Obstetrics and Gynecology (6 weeks)
During the Obstetrics and Gynecology clerkship, students engage in a breadth of clinical experiences, ranging from prenatal care and childbirth to advanced gynecologic malignancy and end-of-life care. Students interact with patients across the lifespan, from young girls with precocious puberty to octogenarians looking to optimize their health into their 90s. Students care for women amidst some of the most emotional and memorable experiences of their lives, including pursuing infertility treatments, making difficult reproductive choices, and of course, going through childbirth. Students complete their clerkship at one of six clinical sites, and are expected to cover a core curriculum of basic gynecologic and obstetrics conditions. All sites share a core curriculum of learning objectives, with case-based didactic sessions complementing the clinical education. The clerkship consists of both inpatient and outpatient experiences. Students spend a half-day working with a labor delivery nurse to strengthen their capacity for interprofessional collaboration.
Pediatrics (6 weeks)
The Pediatrics core clerkship incorporates a variety of clinical and teaching experiences to give students experience in the fundamentals of pediatric medicine, as well as exposure to the breadth of pediatrics as a career. The core clerkship consists of both inpatient and outpatient experiences, with students spending approximately three weeks in each venue. Students gain experience in primary care pediatrics, inpatient pediatrics, newborn medicine, pediatric subspecialties, and pediatric emergency medicine. The Pediatrics clerkship uses the interactive online CLIPP cases as a standard curriculum across all sites, with a variety of site-specific case presentations and conferences which supplement the general curriculum. Pediatric clerkship objectives are adapted from the COMSEP (Council on Medical Student Education in Pediatrics) General Pediatrics Curriculum.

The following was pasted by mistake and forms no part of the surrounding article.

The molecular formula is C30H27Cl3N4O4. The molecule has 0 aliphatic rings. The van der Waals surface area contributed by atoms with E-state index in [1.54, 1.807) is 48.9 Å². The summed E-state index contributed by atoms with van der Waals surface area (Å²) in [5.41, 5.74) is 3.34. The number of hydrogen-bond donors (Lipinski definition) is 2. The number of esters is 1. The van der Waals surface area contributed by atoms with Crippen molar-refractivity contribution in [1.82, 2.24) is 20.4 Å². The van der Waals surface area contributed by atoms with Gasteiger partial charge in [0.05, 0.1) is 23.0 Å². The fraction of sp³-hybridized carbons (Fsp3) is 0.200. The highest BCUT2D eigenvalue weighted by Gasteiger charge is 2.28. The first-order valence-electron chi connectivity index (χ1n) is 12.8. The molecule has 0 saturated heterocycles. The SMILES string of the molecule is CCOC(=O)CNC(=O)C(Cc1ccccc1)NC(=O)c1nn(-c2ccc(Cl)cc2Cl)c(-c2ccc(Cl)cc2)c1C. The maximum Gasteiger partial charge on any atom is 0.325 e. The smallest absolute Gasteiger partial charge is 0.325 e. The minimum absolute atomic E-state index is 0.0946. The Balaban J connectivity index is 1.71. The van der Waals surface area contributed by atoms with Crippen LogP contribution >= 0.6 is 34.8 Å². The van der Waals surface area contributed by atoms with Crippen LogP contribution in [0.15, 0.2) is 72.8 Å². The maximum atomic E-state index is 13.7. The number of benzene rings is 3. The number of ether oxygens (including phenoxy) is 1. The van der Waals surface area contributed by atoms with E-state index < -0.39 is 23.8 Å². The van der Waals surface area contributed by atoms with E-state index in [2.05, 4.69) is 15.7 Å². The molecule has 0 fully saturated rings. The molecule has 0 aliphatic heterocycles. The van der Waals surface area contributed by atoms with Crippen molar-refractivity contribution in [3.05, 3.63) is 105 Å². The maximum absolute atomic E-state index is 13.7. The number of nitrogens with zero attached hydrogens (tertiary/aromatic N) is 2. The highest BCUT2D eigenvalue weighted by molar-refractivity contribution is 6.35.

Psychiatry (6 weeks)
The Psychiatry core clerkship incorporates a variety of clinical and didactic opportunities to give students experience in the fundamentals of psychiatry as well as exposure to the breadth of venues in which psychiatrists practice and contribute to the health care system. The core clerkship consists of inpatient, consultation/liaison and outpatient sites, working with both adult and child patients suffering from acute and chronic psychiatric conditions. Students learn the fundamentals of the psychiatric history, mental status examination, the importance of collateral information in the treatment of psychiatric patients as well as the full range of psychiatric therapeutic modalities (psychopharmacology, verbal psychotherapies, electroconvulsive therapy). A didactic series of talks introduces students to the basics of the major topics in psychiatry through case presentations that supplement the general experiential curriculum. The competency-based goals and objectives for the psychiatry clerkship were created by the clerkship site directors. Students receive ongoing feedback about their skills particularly around interviewing.
Surgery (8 weeks)